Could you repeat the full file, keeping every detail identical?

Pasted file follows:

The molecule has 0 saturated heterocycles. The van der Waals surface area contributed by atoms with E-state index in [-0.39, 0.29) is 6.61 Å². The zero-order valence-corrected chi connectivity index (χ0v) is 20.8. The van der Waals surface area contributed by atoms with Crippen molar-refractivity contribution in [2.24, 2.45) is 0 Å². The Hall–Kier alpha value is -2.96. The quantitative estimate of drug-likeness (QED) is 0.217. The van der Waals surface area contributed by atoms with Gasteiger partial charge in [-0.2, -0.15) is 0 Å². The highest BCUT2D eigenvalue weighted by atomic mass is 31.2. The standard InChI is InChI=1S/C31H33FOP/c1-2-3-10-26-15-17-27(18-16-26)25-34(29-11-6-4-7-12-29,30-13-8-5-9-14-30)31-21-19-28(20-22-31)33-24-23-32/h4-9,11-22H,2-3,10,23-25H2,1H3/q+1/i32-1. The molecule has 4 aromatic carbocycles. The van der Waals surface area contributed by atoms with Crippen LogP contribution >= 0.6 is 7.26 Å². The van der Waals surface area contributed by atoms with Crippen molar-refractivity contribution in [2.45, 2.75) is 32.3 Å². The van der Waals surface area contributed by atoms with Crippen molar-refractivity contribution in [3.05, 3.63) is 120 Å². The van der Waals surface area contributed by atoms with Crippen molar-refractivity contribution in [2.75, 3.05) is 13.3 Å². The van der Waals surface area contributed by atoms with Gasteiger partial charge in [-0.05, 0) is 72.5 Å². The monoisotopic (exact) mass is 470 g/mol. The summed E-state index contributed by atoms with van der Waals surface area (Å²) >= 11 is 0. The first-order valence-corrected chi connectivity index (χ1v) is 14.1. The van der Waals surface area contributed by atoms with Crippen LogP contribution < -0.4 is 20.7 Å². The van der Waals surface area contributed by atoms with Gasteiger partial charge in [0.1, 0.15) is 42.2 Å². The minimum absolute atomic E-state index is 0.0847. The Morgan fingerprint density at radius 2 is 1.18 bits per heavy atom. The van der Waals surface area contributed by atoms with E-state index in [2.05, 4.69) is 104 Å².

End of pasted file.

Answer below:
The molecule has 0 saturated heterocycles. The van der Waals surface area contributed by atoms with E-state index in [-0.39, 0.29) is 6.61 Å². The zero-order valence-corrected chi connectivity index (χ0v) is 20.8. The van der Waals surface area contributed by atoms with Crippen molar-refractivity contribution in [2.24, 2.45) is 0 Å². The Hall–Kier alpha value is -2.96. The quantitative estimate of drug-likeness (QED) is 0.217. The van der Waals surface area contributed by atoms with Gasteiger partial charge in [-0.2, -0.15) is 0 Å². The highest BCUT2D eigenvalue weighted by atomic mass is 31.2. The standard InChI is InChI=1S/C31H33FOP/c1-2-3-10-26-15-17-27(18-16-26)25-34(29-11-6-4-7-12-29,30-13-8-5-9-14-30)31-21-19-28(20-22-31)33-24-23-32/h4-9,11-22H,2-3,10,23-25H2,1H3/q+1/i32-1. The molecule has 4 aromatic carbocycles. The van der Waals surface area contributed by atoms with Crippen LogP contribution >= 0.6 is 7.26 Å². The van der Waals surface area contributed by atoms with Crippen molar-refractivity contribution in [2.45, 2.75) is 32.3 Å². The van der Waals surface area contributed by atoms with Crippen molar-refractivity contribution in [3.05, 3.63) is 120 Å². The van der Waals surface area contributed by atoms with Crippen molar-refractivity contribution in [2.75, 3.05) is 13.3 Å². The van der Waals surface area contributed by atoms with Gasteiger partial charge in [-0.05, 0) is 72.5 Å². The monoisotopic (exact) mass is 470 g/mol. The summed E-state index contributed by atoms with van der Waals surface area (Å²) >= 11 is 0. The first-order valence-corrected chi connectivity index (χ1v) is 14.1. The van der Waals surface area contributed by atoms with Crippen LogP contribution < -0.4 is 20.7 Å². The van der Waals surface area contributed by atoms with Gasteiger partial charge in [0.1, 0.15) is 42.2 Å². The minimum absolute atomic E-state index is 0.0847. The Morgan fingerprint density at radius 2 is 1.18 bits per heavy atom. The van der Waals surface area contributed by atoms with E-state index in [2.05, 4.69) is 104 Å².